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Steam Drive

Does energy saving take us back to the steam engine?

The steam engine is the precursor of today's engine with internal combustion, yet has never really asserted itself in the construction of vehicles. The steam engine is maybe re-activated after more than 100 years, because we are in search of the "lost" energy of today's engines. The energy is "lost" in the sense that it is not transformed into movement, but blown out as cooling or exhaust gas heat. It might be up to 50%, so it is definitely worthwhile trying to recapture it.

Condensing technology for vehicles

The heating engineers have demonstrated how to use energy more efficient using the condensing technology. They kept on adding heat exchangers, until the exhaust gas left the chimney colder than when it was sucked into the heating. They claim more than 100% efficiency. Applied to vehicles you would not even have their humidity problems in the chimney when the vapor becomes liquid by lowering the temperature under the dew point. In a vehicle exhaust system the humidity would not matter.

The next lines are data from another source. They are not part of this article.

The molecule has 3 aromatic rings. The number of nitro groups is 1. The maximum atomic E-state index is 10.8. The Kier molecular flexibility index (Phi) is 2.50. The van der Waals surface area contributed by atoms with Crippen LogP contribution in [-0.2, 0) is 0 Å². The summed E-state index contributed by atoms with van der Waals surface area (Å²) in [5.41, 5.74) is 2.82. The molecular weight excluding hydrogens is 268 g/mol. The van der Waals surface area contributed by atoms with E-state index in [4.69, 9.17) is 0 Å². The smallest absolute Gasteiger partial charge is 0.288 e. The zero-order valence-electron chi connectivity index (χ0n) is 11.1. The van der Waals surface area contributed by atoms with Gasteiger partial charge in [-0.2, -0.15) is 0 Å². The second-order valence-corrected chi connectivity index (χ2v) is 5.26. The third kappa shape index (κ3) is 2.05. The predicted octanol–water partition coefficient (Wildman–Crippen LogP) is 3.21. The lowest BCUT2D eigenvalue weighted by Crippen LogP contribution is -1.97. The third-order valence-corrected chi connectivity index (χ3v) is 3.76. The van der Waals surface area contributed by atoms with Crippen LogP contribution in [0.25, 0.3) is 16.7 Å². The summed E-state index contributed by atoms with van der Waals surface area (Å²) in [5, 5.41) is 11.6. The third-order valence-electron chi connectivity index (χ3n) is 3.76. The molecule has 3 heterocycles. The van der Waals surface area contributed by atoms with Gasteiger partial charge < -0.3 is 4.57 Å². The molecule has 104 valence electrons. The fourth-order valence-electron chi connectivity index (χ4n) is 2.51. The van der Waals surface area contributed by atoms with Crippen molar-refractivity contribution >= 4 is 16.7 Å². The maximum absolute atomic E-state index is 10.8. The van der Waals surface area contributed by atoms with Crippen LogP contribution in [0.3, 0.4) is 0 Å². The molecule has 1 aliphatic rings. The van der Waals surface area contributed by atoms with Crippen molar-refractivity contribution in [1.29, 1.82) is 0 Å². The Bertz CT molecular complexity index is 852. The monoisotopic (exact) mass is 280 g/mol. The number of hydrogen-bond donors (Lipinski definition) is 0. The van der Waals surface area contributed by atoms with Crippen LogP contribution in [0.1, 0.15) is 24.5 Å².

Expansion machine drives crankshaft with exhaust gas heat.

However, it is not possible to use the accumulated heat directly; it must be transformed into movement first. For this a medium is needed which becomes gaseous by the heat. For the high temperature cycle this medium is water which is pumped through the cooling system heat exchanger (8) and both exhaust gas heat exchangers (3, 4). The enlargement in terms of volume while vaporizing is used in an expansion machine (6), driving directly the crankshaft. This machine resembles, in principle, the steam engine. It is also possible to drive several auxiliary systems directly.

Residual heat may provide additional kinetic energy.

If you want to recover even more energy, you need a second cycle, e.g., with Ethanol which becomes gaseous at a clearly lower temperature level than water. The residual heat from the cooling circuit (7) and the final silencer (4) is pumped into a second expansion machine (5). On the test bench there was a torque/performance gain of approx. 15%. Of course, the question remains what the total energy balance looks like in the vehicle. It is fairly easy to integrate the above mentioned ideas into available constructions, but on the downside might be the extra weight... 05/07